Monday, June 27, 2011

Should Bookstores Charge Admission for Events?

In the New York Times article "Come Meet the Author, but Open Your Wallet," a number of booksellers talk about their reasons for and against the trend of independent bookstores charging admission for author events. In some cases, bookstores charge a nominal $5 or $10, redeemable for store purchase; in some cases, they charge more, usually for a particularly big-name author and often include a copy of the book.

As often happens with me, I have both an emotional and a rational response to this trend. Rationally, I understand why some bookstores feel the need to charge. Oftentimes, attendees don't buy a book at the event. (I don't always. Sometimes, after hearing the author,  I don't want the book; sometimes I'm just not in a buying mood. Sometimes my budget doesn't allow it. Sometimes- yes- I got it somewhere else and have come as a fan to meet the author.) Oftentimes people do treat independent bookstores disrespectfully as, as Harvard Book Store marketing manager Heather Gain is quoted as saying, an "Amazon showroom."And bookstores need to make money- they need to see some return on the time and money they invest in events. Freeloaders are a burden and a detriment. The rational side is why I don't mind paying $5 or $10- and I rarely remember to cash in coupon value if it's offered.

I get bothered when it goes beyond that. For big-name authors, I've paid upwards of $50 per event to attend with my husband or a friend. One event cost $21.99 per person- the cost of the author's latest book. In that case a copy of the book came with the ticket, but it's not like my husband and I needed two copies. Anyone want a signed copy of Squirrel Meets Chipmunk? Just kidding. But I had to buy an extra just to get him in and I wish he could have joined me without having to cough up for a superfluous book.

I've also heard of bookstores charging for signatures. So the reading is free but if you want to get your book signed and shake hands with the author you're going to have to pony up. Really? Because that just makes me sad. Having a moment with an author can be important in the life of a reader- it can bond a reader to an author and his or her work for life.  It would be a shame to take special time and commodify it. What if money's tight and that's the only chance someone might ever have, and he or she misses a memory to cherish over a little money? Are independent bookstore events to become insiders-only receptions for the affluent only? Maybe privileged customers will start clamoring for more services or perks or something in return for paying for what used to be gratis.  Or maybe those on the edge will give up on indies all together.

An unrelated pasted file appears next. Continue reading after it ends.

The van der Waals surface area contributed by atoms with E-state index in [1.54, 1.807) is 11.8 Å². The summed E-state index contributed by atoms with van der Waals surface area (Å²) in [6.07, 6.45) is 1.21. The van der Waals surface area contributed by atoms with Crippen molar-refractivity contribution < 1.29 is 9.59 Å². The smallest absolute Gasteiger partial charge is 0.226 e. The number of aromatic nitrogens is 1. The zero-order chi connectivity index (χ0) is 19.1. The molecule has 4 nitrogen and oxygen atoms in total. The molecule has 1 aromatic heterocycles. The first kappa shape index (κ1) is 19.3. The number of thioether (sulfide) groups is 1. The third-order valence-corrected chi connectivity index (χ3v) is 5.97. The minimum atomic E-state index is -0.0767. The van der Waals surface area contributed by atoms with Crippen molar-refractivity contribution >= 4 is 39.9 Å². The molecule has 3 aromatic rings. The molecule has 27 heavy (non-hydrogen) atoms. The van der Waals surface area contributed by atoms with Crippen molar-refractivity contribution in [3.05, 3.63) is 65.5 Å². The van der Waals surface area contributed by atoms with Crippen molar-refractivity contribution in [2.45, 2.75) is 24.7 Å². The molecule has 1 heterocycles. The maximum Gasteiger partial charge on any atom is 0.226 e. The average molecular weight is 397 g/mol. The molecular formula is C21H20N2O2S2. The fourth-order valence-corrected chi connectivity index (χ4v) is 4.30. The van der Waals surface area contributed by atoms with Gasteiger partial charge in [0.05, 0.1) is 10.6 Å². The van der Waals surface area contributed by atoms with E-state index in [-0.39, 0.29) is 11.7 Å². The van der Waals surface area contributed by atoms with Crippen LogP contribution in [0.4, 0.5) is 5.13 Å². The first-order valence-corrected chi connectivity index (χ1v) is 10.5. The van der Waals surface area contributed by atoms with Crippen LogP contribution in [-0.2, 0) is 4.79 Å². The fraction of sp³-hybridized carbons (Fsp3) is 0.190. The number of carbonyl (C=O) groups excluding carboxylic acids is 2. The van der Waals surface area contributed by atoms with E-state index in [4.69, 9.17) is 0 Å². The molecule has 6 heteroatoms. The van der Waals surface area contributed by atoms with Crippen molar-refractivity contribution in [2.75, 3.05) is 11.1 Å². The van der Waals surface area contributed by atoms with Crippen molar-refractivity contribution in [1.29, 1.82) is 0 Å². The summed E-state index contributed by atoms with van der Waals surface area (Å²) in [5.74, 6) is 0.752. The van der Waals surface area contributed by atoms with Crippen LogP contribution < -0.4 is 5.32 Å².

(Regarding charging for signings, I have a different opinion when it comes to people who show up with armloads of copies of a single title obviously destined for secondary sale. I see those people, usually the same people, at virtually every event I attend. They should pay per signature!)

So I don't mind paying a little but it bothers me to pay what feels like a lot. And I don't like being required to purchase a copy of the book. What if, after the reading, I don't want the book? Can I give it back for a refund? As a book lover and someone with time on her hands now and then, I like being able to attend readings when I need something to do. It keeps me coming into the store- it keeps the store important to me and it encourages me to shop there. The other night I went to listen to Michael Bronski read from and discuss his book A Queer History of the United States, a book which, alas, I am unlikely to buy, but I appreciated the opportunity to learn about it and browsed the store while I was there to get some ideas for later. I can't possibly afford to buy a copy of every book whose author I see or want to see and my life and my social calendar is made so much richer by the presence of bookstore events. So I do the best I can to buy what I can and what I want, and I do try to treat indies with the respect they deserve. We should all do the same.